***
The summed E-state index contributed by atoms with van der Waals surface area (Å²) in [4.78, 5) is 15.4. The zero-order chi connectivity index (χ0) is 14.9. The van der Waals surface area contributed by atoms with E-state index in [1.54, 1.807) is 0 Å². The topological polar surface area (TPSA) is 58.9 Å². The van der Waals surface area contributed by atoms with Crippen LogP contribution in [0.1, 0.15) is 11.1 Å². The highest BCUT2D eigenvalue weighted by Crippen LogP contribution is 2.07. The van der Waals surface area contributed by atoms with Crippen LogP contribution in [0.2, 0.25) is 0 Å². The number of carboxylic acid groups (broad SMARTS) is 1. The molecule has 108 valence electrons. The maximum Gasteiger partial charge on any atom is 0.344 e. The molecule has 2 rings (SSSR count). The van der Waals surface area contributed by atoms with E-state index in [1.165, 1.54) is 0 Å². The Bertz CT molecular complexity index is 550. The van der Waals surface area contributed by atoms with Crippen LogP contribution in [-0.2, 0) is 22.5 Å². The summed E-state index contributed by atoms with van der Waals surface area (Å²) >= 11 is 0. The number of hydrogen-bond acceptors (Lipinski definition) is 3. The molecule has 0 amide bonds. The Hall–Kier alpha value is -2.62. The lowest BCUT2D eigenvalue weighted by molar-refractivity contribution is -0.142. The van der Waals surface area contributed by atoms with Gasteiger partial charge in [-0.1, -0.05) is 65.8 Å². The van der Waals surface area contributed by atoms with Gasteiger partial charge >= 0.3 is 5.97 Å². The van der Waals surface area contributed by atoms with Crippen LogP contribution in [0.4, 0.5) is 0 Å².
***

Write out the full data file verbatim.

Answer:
The summed E-state index contributed by atoms with van der Waals surface area (Å²) in [4.78, 5) is 15.4. The zero-order chi connectivity index (χ0) is 14.9. The van der Waals surface area contributed by atoms with E-state index in [1.54, 1.807) is 0 Å². The topological polar surface area (TPSA) is 58.9 Å². The van der Waals surface area contributed by atoms with Crippen LogP contribution in [0.1, 0.15) is 11.1 Å². The highest BCUT2D eigenvalue weighted by Crippen LogP contribution is 2.07. The van der Waals surface area contributed by atoms with Crippen LogP contribution in [0.2, 0.25) is 0 Å². The number of carboxylic acid groups (broad SMARTS) is 1. The molecule has 108 valence electrons. The maximum Gasteiger partial charge on any atom is 0.344 e. The molecule has 2 rings (SSSR count). The van der Waals surface area contributed by atoms with E-state index in [1.165, 1.54) is 0 Å². The Bertz CT molecular complexity index is 550. The van der Waals surface area contributed by atoms with Crippen LogP contribution in [-0.2, 0) is 22.5 Å². The summed E-state index contributed by atoms with van der Waals surface area (Å²) >= 11 is 0. The number of hydrogen-bond acceptors (Lipinski definition) is 3. The molecule has 0 amide bonds. The Hall–Kier alpha value is -2.62. The lowest BCUT2D eigenvalue weighted by molar-refractivity contribution is -0.142. The van der Waals surface area contributed by atoms with Gasteiger partial charge in [-0.1, -0.05) is 65.8 Å². The van der Waals surface area contributed by atoms with Gasteiger partial charge >= 0.3 is 5.97 Å². The van der Waals surface area contributed by atoms with Crippen LogP contribution in [0.4, 0.5) is 0 Å².